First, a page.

I actually thought I was going to be swept to France. Who would have my bike when I drowned? Maybe Josie would want it when she came back home. It’s a nice bike. Pretty reliable, pretty sexy, pretty fast.
I swallowed a bit more salt water, threw up in my mouth a bit more and regained some composure. Crash! Another wave smacked me in the side of the head. “Never mind, Cathy, carry on”, I kicked a little harder; shut my mouth a little tighter and pushed on and on to the bobbing red buoy in the distance. It seemed to be getting further and further away rather than closer. Glancing at my watch for the first time since I started, I saw I’d been in the water for over an hour: 35 minutes more than I had expected to be in already, and I still had over 350 metres to swim. I carried on, feeling more and more nauseous and the buoy getting further and further away.
The lifeboat came into view and I had had enough. I asked if if I stopped now whether I’d be able to finish the race, and they told me it’d be fine. Being pushed into the shore by the waves, finally, was the biggest relief. I stumbled out of the water and onto the pebbly beach to be met by a concerned looking Bez and a couple of marshals. It was the hardest hour and fifteen minutes ever – give me a marathon any day! I clambered up the hill and into the transition area, where the marshals looked bemused to see me. I’d taken nearly an hour longer than the first person out the water… I hung out in transition for a while, mostly trying not do a vom, and then gently headed out on the bike.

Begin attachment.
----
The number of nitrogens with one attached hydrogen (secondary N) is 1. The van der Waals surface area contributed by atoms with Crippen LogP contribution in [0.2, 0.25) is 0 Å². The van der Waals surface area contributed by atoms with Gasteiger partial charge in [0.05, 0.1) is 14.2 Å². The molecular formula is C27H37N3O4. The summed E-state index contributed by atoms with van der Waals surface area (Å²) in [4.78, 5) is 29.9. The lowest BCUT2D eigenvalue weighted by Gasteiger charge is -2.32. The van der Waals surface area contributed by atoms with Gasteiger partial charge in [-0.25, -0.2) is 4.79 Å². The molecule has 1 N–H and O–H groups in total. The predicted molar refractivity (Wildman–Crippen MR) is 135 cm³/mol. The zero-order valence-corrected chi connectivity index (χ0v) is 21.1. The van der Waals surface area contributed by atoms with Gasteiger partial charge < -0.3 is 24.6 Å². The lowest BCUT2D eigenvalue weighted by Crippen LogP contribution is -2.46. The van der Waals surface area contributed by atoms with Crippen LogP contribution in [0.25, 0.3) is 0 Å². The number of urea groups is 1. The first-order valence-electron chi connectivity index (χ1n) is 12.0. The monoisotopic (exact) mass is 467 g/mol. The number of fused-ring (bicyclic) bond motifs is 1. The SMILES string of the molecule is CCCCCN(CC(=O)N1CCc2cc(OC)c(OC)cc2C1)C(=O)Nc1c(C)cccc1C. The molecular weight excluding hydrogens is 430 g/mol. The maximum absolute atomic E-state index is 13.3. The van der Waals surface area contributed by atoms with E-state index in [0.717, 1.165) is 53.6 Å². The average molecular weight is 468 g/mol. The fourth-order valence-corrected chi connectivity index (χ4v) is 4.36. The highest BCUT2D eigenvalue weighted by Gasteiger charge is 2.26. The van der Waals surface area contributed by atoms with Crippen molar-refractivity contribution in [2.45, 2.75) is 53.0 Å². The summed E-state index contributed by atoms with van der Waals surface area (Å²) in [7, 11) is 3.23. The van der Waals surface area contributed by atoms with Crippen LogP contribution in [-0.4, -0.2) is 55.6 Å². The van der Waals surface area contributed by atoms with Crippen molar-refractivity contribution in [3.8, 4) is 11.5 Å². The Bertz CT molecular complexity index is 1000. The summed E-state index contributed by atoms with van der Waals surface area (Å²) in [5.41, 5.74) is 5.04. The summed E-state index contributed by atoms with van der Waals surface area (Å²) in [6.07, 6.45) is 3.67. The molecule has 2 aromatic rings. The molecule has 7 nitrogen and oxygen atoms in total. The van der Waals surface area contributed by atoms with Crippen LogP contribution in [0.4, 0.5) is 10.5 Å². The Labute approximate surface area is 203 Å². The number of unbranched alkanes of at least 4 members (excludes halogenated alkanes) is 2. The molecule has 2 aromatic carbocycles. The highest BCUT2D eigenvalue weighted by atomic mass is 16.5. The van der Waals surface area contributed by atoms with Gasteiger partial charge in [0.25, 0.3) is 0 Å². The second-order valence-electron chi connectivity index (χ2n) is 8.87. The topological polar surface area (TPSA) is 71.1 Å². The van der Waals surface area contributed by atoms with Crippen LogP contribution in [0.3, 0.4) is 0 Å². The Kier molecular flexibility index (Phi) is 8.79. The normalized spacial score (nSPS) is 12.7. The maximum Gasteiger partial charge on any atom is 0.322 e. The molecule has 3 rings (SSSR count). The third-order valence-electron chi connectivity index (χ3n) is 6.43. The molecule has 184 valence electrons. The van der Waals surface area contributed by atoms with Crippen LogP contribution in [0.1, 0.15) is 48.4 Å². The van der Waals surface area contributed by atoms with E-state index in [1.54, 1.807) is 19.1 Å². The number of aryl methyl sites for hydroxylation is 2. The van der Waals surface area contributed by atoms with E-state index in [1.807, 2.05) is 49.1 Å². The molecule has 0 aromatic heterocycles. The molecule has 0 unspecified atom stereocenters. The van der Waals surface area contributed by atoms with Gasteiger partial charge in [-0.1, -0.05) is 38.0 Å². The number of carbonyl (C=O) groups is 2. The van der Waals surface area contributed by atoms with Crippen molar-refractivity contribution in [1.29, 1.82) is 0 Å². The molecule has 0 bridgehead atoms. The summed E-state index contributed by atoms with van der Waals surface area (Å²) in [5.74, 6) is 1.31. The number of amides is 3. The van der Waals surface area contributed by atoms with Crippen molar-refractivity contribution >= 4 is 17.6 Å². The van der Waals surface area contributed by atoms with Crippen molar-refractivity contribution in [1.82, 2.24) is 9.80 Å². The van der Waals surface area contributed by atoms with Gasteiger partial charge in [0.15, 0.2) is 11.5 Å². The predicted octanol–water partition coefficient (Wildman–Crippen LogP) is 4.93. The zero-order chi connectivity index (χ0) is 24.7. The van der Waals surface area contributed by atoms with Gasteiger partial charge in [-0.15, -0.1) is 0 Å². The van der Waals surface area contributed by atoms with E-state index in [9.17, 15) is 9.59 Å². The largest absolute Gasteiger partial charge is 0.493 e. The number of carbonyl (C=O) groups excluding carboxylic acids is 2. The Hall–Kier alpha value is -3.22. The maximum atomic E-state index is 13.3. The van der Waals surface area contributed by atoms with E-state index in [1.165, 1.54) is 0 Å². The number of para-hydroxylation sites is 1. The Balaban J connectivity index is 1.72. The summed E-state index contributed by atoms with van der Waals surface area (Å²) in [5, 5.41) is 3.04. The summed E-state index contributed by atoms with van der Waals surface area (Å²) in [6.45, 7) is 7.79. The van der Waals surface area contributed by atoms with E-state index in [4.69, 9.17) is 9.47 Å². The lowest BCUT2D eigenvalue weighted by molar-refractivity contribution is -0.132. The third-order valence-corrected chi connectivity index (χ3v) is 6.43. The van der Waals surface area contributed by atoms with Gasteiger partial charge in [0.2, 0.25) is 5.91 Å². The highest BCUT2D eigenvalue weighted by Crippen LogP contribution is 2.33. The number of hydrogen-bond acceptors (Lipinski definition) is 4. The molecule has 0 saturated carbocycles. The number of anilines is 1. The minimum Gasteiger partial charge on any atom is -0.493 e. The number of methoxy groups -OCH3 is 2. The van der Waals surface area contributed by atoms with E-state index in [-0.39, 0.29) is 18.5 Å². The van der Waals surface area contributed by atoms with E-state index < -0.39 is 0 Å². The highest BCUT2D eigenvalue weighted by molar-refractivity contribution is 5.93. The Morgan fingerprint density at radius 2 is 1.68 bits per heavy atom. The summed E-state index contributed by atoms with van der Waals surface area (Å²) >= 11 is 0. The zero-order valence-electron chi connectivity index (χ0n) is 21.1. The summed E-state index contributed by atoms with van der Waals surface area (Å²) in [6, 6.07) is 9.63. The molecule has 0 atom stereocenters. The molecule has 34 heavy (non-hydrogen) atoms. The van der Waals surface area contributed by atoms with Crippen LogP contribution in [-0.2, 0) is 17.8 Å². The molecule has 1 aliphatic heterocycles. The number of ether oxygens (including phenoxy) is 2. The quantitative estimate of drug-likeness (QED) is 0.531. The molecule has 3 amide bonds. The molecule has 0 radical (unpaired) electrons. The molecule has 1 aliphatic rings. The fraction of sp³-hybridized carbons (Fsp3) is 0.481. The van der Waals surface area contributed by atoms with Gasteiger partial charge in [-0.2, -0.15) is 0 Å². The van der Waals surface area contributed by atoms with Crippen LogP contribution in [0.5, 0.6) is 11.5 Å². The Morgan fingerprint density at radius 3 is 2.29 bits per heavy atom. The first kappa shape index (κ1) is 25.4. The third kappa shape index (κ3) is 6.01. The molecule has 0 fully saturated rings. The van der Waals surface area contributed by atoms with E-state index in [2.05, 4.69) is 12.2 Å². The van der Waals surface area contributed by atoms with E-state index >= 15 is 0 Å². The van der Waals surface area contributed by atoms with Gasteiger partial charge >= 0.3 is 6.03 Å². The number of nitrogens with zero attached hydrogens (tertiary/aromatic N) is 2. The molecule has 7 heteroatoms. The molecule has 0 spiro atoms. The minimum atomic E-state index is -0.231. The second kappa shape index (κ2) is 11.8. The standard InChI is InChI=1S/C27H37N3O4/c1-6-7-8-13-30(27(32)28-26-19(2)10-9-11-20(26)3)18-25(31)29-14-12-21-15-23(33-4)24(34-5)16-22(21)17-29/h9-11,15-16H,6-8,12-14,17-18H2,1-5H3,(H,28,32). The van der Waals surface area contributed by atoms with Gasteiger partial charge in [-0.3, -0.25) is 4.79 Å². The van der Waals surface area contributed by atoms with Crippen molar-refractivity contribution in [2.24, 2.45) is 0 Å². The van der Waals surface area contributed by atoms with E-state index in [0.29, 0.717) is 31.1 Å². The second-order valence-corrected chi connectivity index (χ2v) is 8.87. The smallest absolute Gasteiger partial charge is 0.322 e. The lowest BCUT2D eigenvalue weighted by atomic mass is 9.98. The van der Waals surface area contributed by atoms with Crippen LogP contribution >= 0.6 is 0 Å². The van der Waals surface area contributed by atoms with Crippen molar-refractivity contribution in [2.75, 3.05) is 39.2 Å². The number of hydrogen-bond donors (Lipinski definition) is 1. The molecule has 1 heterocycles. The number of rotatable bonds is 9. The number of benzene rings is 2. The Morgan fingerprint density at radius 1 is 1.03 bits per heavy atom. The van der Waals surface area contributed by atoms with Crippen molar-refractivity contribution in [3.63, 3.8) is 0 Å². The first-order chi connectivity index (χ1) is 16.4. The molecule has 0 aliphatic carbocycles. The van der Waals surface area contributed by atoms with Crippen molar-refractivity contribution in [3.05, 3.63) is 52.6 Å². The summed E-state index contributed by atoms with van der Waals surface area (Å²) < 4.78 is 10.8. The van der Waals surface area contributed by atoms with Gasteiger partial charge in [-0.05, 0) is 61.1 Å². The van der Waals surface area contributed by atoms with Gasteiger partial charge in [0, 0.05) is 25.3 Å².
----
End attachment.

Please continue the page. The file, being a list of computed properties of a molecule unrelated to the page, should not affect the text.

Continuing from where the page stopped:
The bike course was 12 lap bore-athon, made better only by seeing Laura S, Mark and Mark’s mum and dad over and over again. Only problem was, there are only so many poses you can do on a bike, and I’d exhausted them by lap 4’s picture session. The whole 40K were really quite dull, and all I could really do was count and try and pass people in sperm helmets and/or on a bike worth more than the car. It was super hot, and I knew I’d be told off at the end for not drinking very much, but I just couldn’t – my tummy was still full of sea water. I couldn’t bring myself to have a gel either, which I wouldn’t recommend, unless you like racing for over 3 hours 45 minutes on nothing but salt.
Finally the bike came to end, and although I was convinced I’d miscounted, I stopped anyway and eased into T2 again, to some more puzzled looking marshals.
Visor on and only 10K to go, I ploughed on. My first mile was pretty speedy, and I overtook some of the people who were good at the rest of triathlon. It was getting hotter and hotter, and I felt more and more miserable as the laps seemed to get longer and longer. I pulled stupid, sad faces at Mark, as if that was going to help the situation, and eventually finished – pretty sure I was last. (I wasn’t: I was 2nd to last lady, but beat lots of men. We really are the stronger sex 😉 )
I learnt a lot from Saturday: I need to respect the sea and that no matter how much of a ‘strong’ swimmer I am, without practicing and with panicking, I’m a tiny tug boat without a hope. I also learnt that I’m tough. I was being chucked about in the water for ages, and I managed to finish the bike in a decent time and actually came 4th in the run (#humblebrag). I mostly learnt however, that I ought to train… I can’t just rock up to these things and expect to be awesome – that doesn’t happen!
I also learnt that Mark is the best supporter in the world, and will watch me cycle 12 times round and round and round, then run past, over and over. On our 4th anniversary… Thank you, Mark!